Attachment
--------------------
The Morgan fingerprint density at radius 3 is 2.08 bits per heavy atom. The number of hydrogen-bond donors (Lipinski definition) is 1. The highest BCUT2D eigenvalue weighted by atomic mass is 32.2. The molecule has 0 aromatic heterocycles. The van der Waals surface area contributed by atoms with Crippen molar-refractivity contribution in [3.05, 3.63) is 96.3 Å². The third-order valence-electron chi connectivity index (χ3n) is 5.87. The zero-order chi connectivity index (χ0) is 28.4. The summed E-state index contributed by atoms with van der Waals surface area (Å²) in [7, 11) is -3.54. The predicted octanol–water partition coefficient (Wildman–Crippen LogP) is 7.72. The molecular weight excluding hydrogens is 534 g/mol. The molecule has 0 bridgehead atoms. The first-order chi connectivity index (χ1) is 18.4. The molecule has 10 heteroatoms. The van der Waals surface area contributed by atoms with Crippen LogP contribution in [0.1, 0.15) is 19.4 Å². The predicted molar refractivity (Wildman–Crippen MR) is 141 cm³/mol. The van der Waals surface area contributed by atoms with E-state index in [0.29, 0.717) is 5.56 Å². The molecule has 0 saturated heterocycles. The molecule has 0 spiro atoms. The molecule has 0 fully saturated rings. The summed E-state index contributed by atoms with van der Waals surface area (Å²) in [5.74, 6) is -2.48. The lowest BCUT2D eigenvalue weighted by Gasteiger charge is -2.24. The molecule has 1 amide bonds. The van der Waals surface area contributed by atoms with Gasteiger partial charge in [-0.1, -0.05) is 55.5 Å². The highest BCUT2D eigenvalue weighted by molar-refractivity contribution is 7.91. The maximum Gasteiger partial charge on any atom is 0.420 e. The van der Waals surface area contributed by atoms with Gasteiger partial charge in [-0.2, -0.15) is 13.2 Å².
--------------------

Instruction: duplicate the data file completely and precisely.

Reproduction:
The Morgan fingerprint density at radius 3 is 2.08 bits per heavy atom. The number of hydrogen-bond donors (Lipinski definition) is 1. The highest BCUT2D eigenvalue weighted by atomic mass is 32.2. The molecule has 0 aromatic heterocycles. The van der Waals surface area contributed by atoms with Crippen molar-refractivity contribution in [3.05, 3.63) is 96.3 Å². The third-order valence-electron chi connectivity index (χ3n) is 5.87. The zero-order chi connectivity index (χ0) is 28.4. The summed E-state index contributed by atoms with van der Waals surface area (Å²) in [7, 11) is -3.54. The predicted octanol–water partition coefficient (Wildman–Crippen LogP) is 7.72. The molecular weight excluding hydrogens is 534 g/mol. The molecule has 0 bridgehead atoms. The first-order chi connectivity index (χ1) is 18.4. The molecule has 10 heteroatoms. The van der Waals surface area contributed by atoms with Crippen LogP contribution in [0.1, 0.15) is 19.4 Å². The predicted molar refractivity (Wildman–Crippen MR) is 141 cm³/mol. The van der Waals surface area contributed by atoms with E-state index in [0.29, 0.717) is 5.56 Å². The molecule has 0 saturated heterocycles. The molecule has 0 spiro atoms. The molecule has 0 fully saturated rings. The summed E-state index contributed by atoms with van der Waals surface area (Å²) in [5.74, 6) is -2.48. The lowest BCUT2D eigenvalue weighted by Gasteiger charge is -2.24. The molecule has 1 amide bonds. The van der Waals surface area contributed by atoms with Gasteiger partial charge in [-0.1, -0.05) is 55.5 Å². The highest BCUT2D eigenvalue weighted by molar-refractivity contribution is 7.91. The maximum Gasteiger partial charge on any atom is 0.420 e. The van der Waals surface area contributed by atoms with Gasteiger partial charge in [-0.2, -0.15) is 13.2 Å².